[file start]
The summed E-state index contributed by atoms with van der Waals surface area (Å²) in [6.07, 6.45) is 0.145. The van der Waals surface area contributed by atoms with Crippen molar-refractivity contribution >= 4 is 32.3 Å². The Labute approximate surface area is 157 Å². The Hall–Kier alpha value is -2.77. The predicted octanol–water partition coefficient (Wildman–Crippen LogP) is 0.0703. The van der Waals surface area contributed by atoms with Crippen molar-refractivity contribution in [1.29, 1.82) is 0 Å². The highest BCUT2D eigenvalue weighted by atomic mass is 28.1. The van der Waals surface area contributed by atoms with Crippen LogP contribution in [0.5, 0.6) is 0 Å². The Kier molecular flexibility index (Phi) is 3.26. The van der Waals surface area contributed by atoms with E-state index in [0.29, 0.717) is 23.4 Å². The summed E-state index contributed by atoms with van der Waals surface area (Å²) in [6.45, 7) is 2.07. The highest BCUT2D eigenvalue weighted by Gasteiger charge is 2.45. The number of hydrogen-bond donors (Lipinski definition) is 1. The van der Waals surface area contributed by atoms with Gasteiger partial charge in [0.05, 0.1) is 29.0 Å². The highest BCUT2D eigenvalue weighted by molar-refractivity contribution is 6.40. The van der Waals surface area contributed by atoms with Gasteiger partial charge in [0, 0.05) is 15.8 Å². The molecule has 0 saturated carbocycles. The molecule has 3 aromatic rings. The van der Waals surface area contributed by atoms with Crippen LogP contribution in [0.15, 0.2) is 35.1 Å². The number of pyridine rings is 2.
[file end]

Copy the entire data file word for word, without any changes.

The summed E-state index contributed by atoms with van der Waals surface area (Å²) in [6.07, 6.45) is 0.145. The van der Waals surface area contributed by atoms with Crippen molar-refractivity contribution >= 4 is 32.3 Å². The Labute approximate surface area is 157 Å². The Hall–Kier alpha value is -2.77. The predicted octanol–water partition coefficient (Wildman–Crippen LogP) is 0.0703. The van der Waals surface area contributed by atoms with Crippen molar-refractivity contribution in [1.29, 1.82) is 0 Å². The highest BCUT2D eigenvalue weighted by atomic mass is 28.1. The van der Waals surface area contributed by atoms with Crippen LogP contribution in [0.5, 0.6) is 0 Å². The Kier molecular flexibility index (Phi) is 3.26. The van der Waals surface area contributed by atoms with E-state index in [0.29, 0.717) is 23.4 Å². The summed E-state index contributed by atoms with van der Waals surface area (Å²) in [6.45, 7) is 2.07. The highest BCUT2D eigenvalue weighted by Gasteiger charge is 2.45. The number of hydrogen-bond donors (Lipinski definition) is 1. The van der Waals surface area contributed by atoms with Gasteiger partial charge in [0.05, 0.1) is 29.0 Å². The highest BCUT2D eigenvalue weighted by molar-refractivity contribution is 6.40. The van der Waals surface area contributed by atoms with Gasteiger partial charge in [0, 0.05) is 15.8 Å². The molecule has 0 saturated carbocycles. The molecule has 3 aromatic rings. The van der Waals surface area contributed by atoms with Crippen LogP contribution in [0.15, 0.2) is 35.1 Å². The number of pyridine rings is 2.